Workflow and responsibilities might have been clearly divided between a magazine’s creative and production executives in the early days of digital design—the days when art directors could simply concentrate on aesthetics, while the production team fretted over the mechanics of getting that design to reproduce in print with integrity.
Today, the lines between the two disciplines are blurred, and creative professionals are increasingly relied upon to manage tasks once associated with production, such as preflighting page files and outputting final-format digital files (PDF/X-1a being the preferred format for publications).
So, it seems fitting that magazine creative folks expect so much more today from a design and layout tool; they need tools to help them create those aesthetically pleasing pages, but also to enable them to work faster, more efficiently and in a variety of mediums.
“I am most concerned with how the tool works in my overall production workflow—inside the office, as well as with customers and service providers,” explains Casey Kiernan, publisher of Extreme Boats Magazine.
Equally important, however, is how “user friendly” the tool is for the art director.
For example, George Lohin, art director for What’s Up Kids Family Magazine and a fan of Adobe InDesign, says that even the smallest time-consuming tasks add up. “The keyboard commands, menus, etc., [in InDesign] are similar, if not identical to, the rest of Creative Suite. This just means I have more time to think about designing and creating, than wasting my time saying to myself, ‘What was that command in Quark again?’ ” he says.
Though for many years QuarkXPress was the only game in town for magazine layout, Adobe InDesign infringed upon Quark’s solo reign more than a decade ago. Today, the two programs each have their die-hard fans. And both solutions have evolved in recent years to build in features that have significantly improved ease of use, as well as enabled collaboration and integration with other applications.
“[Adobe] Creative Suite’s text handling and application-suite integration make the difference for us,” notes Andrew Ladson, director of creative services for Mercury Creative Services, a Rockville, Md.-based custom publisher.
“Mercury [has] printed association, trade and special-interest magazines for over 37 years, and has always had an assembly/composition function that’s evolved with technology over the course of our history,” Ladson recalls. “For our design department, deploying the best tools available to help our customers is a primary mission.”
A Look at the Solutions
Both Quark and Adobe offer new features and capabilities in their latest versions. Here’s a look at what they offer:
Adobe Systems Inc.
Solution: Adobe InDesign CS3
Features: The Adobe InDesign CS3 Publishing Platform is designed to provide a versatile foundation for dynamic publishing workflows, with features to help create richer, more complex documents, and reliably output pages to print and electronic media. It integrates with other Adobe tools, including Adobe Photoshop, Illustrator, Acrobat, InCopy and Dreamweaver software. New productivity features have been added, including Multi-file Place, Quick Apply, faster frame fitting, and a visual Pages panel. For print-to-Web workflows, InDesign users may export content as XHTML. Text is controlled through intelligent text-handling features; for example, users may import styled text from Microsoft Word files, apply complex text wraps around objects; and comprehensively replace fonts.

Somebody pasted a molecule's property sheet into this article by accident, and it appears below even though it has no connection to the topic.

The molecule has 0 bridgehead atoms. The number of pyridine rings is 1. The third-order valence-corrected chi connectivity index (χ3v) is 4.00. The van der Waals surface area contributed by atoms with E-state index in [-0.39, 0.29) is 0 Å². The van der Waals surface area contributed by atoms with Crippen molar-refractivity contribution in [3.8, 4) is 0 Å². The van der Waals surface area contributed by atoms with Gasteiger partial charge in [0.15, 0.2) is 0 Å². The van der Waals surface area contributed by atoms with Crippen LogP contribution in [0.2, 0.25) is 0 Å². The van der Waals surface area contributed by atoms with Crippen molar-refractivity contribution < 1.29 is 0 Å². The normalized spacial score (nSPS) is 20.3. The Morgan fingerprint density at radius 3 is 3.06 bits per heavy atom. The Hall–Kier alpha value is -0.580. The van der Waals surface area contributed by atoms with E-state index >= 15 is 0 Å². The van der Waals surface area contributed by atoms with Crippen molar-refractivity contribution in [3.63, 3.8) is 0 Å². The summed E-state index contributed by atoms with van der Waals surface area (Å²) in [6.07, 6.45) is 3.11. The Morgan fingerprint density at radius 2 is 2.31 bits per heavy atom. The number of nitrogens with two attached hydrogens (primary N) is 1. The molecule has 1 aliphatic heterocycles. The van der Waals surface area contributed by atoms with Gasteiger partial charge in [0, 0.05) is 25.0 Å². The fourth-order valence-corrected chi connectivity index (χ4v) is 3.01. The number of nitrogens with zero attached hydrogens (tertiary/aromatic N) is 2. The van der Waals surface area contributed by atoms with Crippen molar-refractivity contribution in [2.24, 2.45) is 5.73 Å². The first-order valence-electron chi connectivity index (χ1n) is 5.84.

Pricing: $699; upgrades available from $199.
Solution: Adobe Creative Suite 3 Design Premium
Features: Billed as a designer’s dream toolkit for print, Web and mobile publishing, Adobe Creative Suite 3 Design Premium combines all-new versions of tools for producing professional page layouts and interactive content experiences: Adobe InDesign CS3 for page layout; Photoshop CS3 Extended for specialized image editing; Illustrator CS3 for vector graphics creation; Flash CS3 Professional for interactive design; Dreamweaver CS3 for Web design and development; and Acrobat 8 Professional for Adobe PDF workflows.
Pricing: $1,799; upgrades from $599.
Solution: Adobe Creative Suite 3 Master Collection
Features: Adobe’s top-of-the-line, multimedia creative collection, the Adobe Creative Suite 3 Master Collection comprises all of the tools found in the Design Premium edition, plus Adobe Bridge CS3, Adobe Version Cue CS3, Adobe Device Central CS3, Adobe Acrobat Connect, Adobe Dynamic Link, Adobe Fireworks CS3, Adobe Contribute, Adobe After Effects CS3 Professional, Adobe Premiere Pro CS3, Adobe Soundbooth CS3, Adobe Encore, and more.
Pricing: $2,499; upgrades from $1,399.
Magazine publishing customers include: Big Magazine Inc., Clear Magazine, Future Network USA, Hearst Magazines, The Magazine Group, Rodale
Contact: (800) 585-0774, www.Adobe.com
Solution: QuarkXPress 7
Features: QuarkXPress 7 provides creative professionals with essential design, collaboration, and production tools. Users may independently control the transparency of text, images, frames and tables. Images may be managed with in-the-layout image editing, which includes scaling, cropping and rotation capabilities. Multiple users are able to collaborate on a single layout. And with production and output intention in mind, users can define styles, colors and specifications at the beginning of each new layout, and directly export to PDF. QuarkXPress 7 now includes the award-winning Quark Interactive Designer for creating Flash output—with no programming required—and Quark XPert Tools Pro designed for productivity gains. Macintosh and Windows versions available.
Pricing: $799 (for either electronic download or boxed shipment).
Magazine publishing customers include: Not available for publication.
Contact: (303) 894-8888, www.Quark.com PE
Gretchen A. Peck is a freelance author who writes about the international printing and publishing industries.